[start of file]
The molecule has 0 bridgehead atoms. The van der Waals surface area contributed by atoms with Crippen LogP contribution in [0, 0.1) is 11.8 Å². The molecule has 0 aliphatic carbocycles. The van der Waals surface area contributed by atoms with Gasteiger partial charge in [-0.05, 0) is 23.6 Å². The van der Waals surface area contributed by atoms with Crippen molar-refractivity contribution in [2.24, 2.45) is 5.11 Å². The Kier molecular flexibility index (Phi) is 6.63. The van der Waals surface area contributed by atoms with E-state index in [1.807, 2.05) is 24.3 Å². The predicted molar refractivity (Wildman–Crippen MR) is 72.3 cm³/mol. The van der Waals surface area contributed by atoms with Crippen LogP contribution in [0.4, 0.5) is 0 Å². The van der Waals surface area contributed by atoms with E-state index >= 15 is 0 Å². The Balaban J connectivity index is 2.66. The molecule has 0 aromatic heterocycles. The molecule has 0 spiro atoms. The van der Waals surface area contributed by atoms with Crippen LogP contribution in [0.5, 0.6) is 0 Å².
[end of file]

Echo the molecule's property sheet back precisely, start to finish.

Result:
The molecule has 0 bridgehead atoms. The van der Waals surface area contributed by atoms with Crippen LogP contribution in [0, 0.1) is 11.8 Å². The molecule has 0 aliphatic carbocycles. The van der Waals surface area contributed by atoms with Gasteiger partial charge in [-0.05, 0) is 23.6 Å². The van der Waals surface area contributed by atoms with Crippen molar-refractivity contribution in [2.24, 2.45) is 5.11 Å². The Kier molecular flexibility index (Phi) is 6.63. The van der Waals surface area contributed by atoms with E-state index in [1.807, 2.05) is 24.3 Å². The predicted molar refractivity (Wildman–Crippen MR) is 72.3 cm³/mol. The van der Waals surface area contributed by atoms with Crippen LogP contribution in [0.4, 0.5) is 0 Å². The van der Waals surface area contributed by atoms with E-state index >= 15 is 0 Å². The Balaban J connectivity index is 2.66. The molecule has 0 aromatic heterocycles. The molecule has 0 spiro atoms. The van der Waals surface area contributed by atoms with Crippen LogP contribution in [0.5, 0.6) is 0 Å².